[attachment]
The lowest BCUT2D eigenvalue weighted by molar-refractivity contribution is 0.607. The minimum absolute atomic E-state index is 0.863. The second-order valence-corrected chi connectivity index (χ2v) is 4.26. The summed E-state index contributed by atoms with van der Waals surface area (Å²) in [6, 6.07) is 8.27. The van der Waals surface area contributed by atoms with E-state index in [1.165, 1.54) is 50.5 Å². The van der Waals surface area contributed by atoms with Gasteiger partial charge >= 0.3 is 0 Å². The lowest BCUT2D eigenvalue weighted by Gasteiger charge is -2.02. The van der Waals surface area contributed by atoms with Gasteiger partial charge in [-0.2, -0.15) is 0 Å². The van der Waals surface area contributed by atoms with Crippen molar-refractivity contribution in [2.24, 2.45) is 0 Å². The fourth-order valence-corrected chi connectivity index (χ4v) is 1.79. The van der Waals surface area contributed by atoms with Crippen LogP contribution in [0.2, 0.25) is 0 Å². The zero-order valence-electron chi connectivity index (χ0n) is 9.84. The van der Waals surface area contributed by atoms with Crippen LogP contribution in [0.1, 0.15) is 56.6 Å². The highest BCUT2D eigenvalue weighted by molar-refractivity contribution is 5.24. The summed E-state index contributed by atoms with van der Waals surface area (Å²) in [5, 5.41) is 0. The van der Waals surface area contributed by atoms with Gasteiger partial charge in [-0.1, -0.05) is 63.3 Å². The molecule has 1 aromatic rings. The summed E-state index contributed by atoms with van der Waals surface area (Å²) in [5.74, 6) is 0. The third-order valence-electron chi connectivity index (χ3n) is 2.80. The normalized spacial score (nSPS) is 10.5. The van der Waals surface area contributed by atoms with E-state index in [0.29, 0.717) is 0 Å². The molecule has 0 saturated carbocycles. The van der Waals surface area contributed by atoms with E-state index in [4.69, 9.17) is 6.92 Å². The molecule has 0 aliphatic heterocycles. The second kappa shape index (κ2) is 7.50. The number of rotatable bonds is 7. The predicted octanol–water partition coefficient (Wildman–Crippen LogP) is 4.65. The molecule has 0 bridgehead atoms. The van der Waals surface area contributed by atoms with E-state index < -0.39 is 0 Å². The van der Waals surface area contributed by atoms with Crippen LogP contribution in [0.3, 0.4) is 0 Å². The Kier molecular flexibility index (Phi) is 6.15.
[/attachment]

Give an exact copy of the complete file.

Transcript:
The lowest BCUT2D eigenvalue weighted by molar-refractivity contribution is 0.607. The minimum absolute atomic E-state index is 0.863. The second-order valence-corrected chi connectivity index (χ2v) is 4.26. The summed E-state index contributed by atoms with van der Waals surface area (Å²) in [6, 6.07) is 8.27. The van der Waals surface area contributed by atoms with E-state index in [1.165, 1.54) is 50.5 Å². The van der Waals surface area contributed by atoms with Gasteiger partial charge >= 0.3 is 0 Å². The lowest BCUT2D eigenvalue weighted by Gasteiger charge is -2.02. The van der Waals surface area contributed by atoms with Gasteiger partial charge in [-0.2, -0.15) is 0 Å². The van der Waals surface area contributed by atoms with Crippen molar-refractivity contribution in [2.24, 2.45) is 0 Å². The fourth-order valence-corrected chi connectivity index (χ4v) is 1.79. The van der Waals surface area contributed by atoms with Crippen LogP contribution in [0.2, 0.25) is 0 Å². The zero-order valence-electron chi connectivity index (χ0n) is 9.84. The van der Waals surface area contributed by atoms with Crippen LogP contribution in [0.1, 0.15) is 56.6 Å². The highest BCUT2D eigenvalue weighted by molar-refractivity contribution is 5.24. The summed E-state index contributed by atoms with van der Waals surface area (Å²) in [5, 5.41) is 0. The van der Waals surface area contributed by atoms with Gasteiger partial charge in [-0.1, -0.05) is 63.3 Å². The molecule has 1 aromatic rings. The summed E-state index contributed by atoms with van der Waals surface area (Å²) in [5.74, 6) is 0. The third-order valence-electron chi connectivity index (χ3n) is 2.80. The normalized spacial score (nSPS) is 10.5. The van der Waals surface area contributed by atoms with E-state index in [0.29, 0.717) is 0 Å². The molecule has 0 saturated carbocycles. The van der Waals surface area contributed by atoms with E-state index in [4.69, 9.17) is 6.92 Å². The molecule has 0 aliphatic heterocycles. The second kappa shape index (κ2) is 7.50. The number of rotatable bonds is 7. The predicted octanol–water partition coefficient (Wildman–Crippen LogP) is 4.65. The molecule has 0 bridgehead atoms. The van der Waals surface area contributed by atoms with E-state index < -0.39 is 0 Å². The van der Waals surface area contributed by atoms with Crippen LogP contribution in [0.3, 0.4) is 0 Å². The Kier molecular flexibility index (Phi) is 6.15.